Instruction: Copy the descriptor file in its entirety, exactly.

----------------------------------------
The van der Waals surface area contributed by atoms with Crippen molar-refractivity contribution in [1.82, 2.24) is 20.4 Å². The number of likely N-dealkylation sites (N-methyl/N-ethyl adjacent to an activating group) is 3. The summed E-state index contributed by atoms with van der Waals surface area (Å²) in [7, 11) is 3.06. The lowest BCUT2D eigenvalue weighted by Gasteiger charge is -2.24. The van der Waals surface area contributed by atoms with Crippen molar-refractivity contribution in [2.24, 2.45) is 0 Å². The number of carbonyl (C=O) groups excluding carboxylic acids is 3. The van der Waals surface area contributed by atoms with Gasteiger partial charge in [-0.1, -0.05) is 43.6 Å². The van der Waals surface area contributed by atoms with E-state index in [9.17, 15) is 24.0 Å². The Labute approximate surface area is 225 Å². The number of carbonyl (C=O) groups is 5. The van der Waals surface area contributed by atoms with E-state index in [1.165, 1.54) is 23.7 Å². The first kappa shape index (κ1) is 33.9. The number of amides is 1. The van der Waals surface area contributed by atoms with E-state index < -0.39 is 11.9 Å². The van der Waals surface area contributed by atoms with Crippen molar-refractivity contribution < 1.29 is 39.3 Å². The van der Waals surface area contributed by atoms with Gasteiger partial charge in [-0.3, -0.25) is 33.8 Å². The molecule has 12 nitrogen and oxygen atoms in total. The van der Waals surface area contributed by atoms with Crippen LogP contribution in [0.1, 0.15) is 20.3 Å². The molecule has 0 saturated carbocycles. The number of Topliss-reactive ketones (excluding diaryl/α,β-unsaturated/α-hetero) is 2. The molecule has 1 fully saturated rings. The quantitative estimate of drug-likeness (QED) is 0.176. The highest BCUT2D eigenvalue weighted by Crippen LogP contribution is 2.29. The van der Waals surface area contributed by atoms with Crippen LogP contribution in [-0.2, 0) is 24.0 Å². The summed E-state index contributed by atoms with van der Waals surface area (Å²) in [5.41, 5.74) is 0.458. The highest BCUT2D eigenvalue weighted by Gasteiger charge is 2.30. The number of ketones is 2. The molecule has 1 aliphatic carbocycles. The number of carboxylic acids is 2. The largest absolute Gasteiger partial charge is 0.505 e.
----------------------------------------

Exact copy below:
The van der Waals surface area contributed by atoms with Crippen molar-refractivity contribution in [1.82, 2.24) is 20.4 Å². The number of likely N-dealkylation sites (N-methyl/N-ethyl adjacent to an activating group) is 3. The summed E-state index contributed by atoms with van der Waals surface area (Å²) in [7, 11) is 3.06. The lowest BCUT2D eigenvalue weighted by Gasteiger charge is -2.24. The van der Waals surface area contributed by atoms with Crippen molar-refractivity contribution in [2.24, 2.45) is 0 Å². The number of carbonyl (C=O) groups excluding carboxylic acids is 3. The van der Waals surface area contributed by atoms with Gasteiger partial charge in [-0.1, -0.05) is 43.6 Å². The van der Waals surface area contributed by atoms with E-state index in [9.17, 15) is 24.0 Å². The Labute approximate surface area is 225 Å². The number of carbonyl (C=O) groups is 5. The van der Waals surface area contributed by atoms with E-state index in [1.165, 1.54) is 23.7 Å². The first kappa shape index (κ1) is 33.9. The number of amides is 1. The van der Waals surface area contributed by atoms with E-state index < -0.39 is 11.9 Å². The van der Waals surface area contributed by atoms with Crippen molar-refractivity contribution < 1.29 is 39.3 Å². The van der Waals surface area contributed by atoms with Gasteiger partial charge in [-0.3, -0.25) is 33.8 Å². The molecule has 12 nitrogen and oxygen atoms in total. The van der Waals surface area contributed by atoms with Crippen LogP contribution in [0.1, 0.15) is 20.3 Å². The molecule has 0 saturated carbocycles. The number of Topliss-reactive ketones (excluding diaryl/α,β-unsaturated/α-hetero) is 2. The molecule has 1 fully saturated rings. The quantitative estimate of drug-likeness (QED) is 0.176. The highest BCUT2D eigenvalue weighted by Crippen LogP contribution is 2.29. The van der Waals surface area contributed by atoms with Crippen LogP contribution in [-0.2, 0) is 24.0 Å². The summed E-state index contributed by atoms with van der Waals surface area (Å²) in [5.41, 5.74) is 0.458. The highest BCUT2D eigenvalue weighted by Gasteiger charge is 2.30. The number of ketones is 2. The molecule has 1 aliphatic carbocycles. The number of carboxylic acids is 2. The largest absolute Gasteiger partial charge is 0.505 e.